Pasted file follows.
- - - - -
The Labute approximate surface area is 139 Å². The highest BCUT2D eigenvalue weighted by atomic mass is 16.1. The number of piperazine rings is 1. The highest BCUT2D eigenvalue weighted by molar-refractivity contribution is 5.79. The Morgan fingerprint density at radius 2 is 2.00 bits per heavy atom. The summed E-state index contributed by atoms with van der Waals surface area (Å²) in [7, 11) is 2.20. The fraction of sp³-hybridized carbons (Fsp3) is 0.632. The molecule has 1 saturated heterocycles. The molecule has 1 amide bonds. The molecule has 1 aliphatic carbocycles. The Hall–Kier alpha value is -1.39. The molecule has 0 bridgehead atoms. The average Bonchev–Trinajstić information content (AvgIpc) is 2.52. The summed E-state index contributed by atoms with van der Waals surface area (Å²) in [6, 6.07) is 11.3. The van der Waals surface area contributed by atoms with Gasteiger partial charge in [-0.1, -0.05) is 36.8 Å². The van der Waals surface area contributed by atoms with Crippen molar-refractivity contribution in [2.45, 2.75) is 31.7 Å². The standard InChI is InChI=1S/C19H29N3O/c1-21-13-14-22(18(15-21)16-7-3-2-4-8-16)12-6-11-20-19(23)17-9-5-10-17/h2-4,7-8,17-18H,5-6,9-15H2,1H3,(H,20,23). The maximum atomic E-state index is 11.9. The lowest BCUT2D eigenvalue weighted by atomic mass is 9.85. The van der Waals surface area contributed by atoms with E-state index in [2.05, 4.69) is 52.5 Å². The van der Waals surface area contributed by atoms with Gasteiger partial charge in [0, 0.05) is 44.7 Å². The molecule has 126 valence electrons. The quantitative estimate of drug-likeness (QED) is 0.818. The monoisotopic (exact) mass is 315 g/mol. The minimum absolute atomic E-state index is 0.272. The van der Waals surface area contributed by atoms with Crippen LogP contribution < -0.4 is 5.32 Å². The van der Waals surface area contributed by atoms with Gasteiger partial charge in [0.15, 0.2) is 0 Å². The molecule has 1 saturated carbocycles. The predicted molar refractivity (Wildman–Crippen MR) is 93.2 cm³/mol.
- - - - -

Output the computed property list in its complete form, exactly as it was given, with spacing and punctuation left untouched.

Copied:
The Labute approximate surface area is 139 Å². The highest BCUT2D eigenvalue weighted by atomic mass is 16.1. The number of piperazine rings is 1. The highest BCUT2D eigenvalue weighted by molar-refractivity contribution is 5.79. The Morgan fingerprint density at radius 2 is 2.00 bits per heavy atom. The summed E-state index contributed by atoms with van der Waals surface area (Å²) in [7, 11) is 2.20. The fraction of sp³-hybridized carbons (Fsp3) is 0.632. The molecule has 1 saturated heterocycles. The molecule has 1 amide bonds. The molecule has 1 aliphatic carbocycles. The Hall–Kier alpha value is -1.39. The molecule has 0 bridgehead atoms. The average Bonchev–Trinajstić information content (AvgIpc) is 2.52. The summed E-state index contributed by atoms with van der Waals surface area (Å²) in [6, 6.07) is 11.3. The van der Waals surface area contributed by atoms with Gasteiger partial charge in [-0.1, -0.05) is 36.8 Å². The van der Waals surface area contributed by atoms with Crippen molar-refractivity contribution in [2.45, 2.75) is 31.7 Å². The standard InChI is InChI=1S/C19H29N3O/c1-21-13-14-22(18(15-21)16-7-3-2-4-8-16)12-6-11-20-19(23)17-9-5-10-17/h2-4,7-8,17-18H,5-6,9-15H2,1H3,(H,20,23). The maximum atomic E-state index is 11.9. The lowest BCUT2D eigenvalue weighted by atomic mass is 9.85. The van der Waals surface area contributed by atoms with E-state index in [2.05, 4.69) is 52.5 Å². The van der Waals surface area contributed by atoms with Gasteiger partial charge in [0, 0.05) is 44.7 Å². The molecule has 126 valence electrons. The quantitative estimate of drug-likeness (QED) is 0.818. The monoisotopic (exact) mass is 315 g/mol. The minimum absolute atomic E-state index is 0.272. The van der Waals surface area contributed by atoms with Crippen LogP contribution < -0.4 is 5.32 Å². The van der Waals surface area contributed by atoms with Gasteiger partial charge in [0.15, 0.2) is 0 Å². The molecule has 1 saturated carbocycles. The predicted molar refractivity (Wildman–Crippen MR) is 93.2 cm³/mol.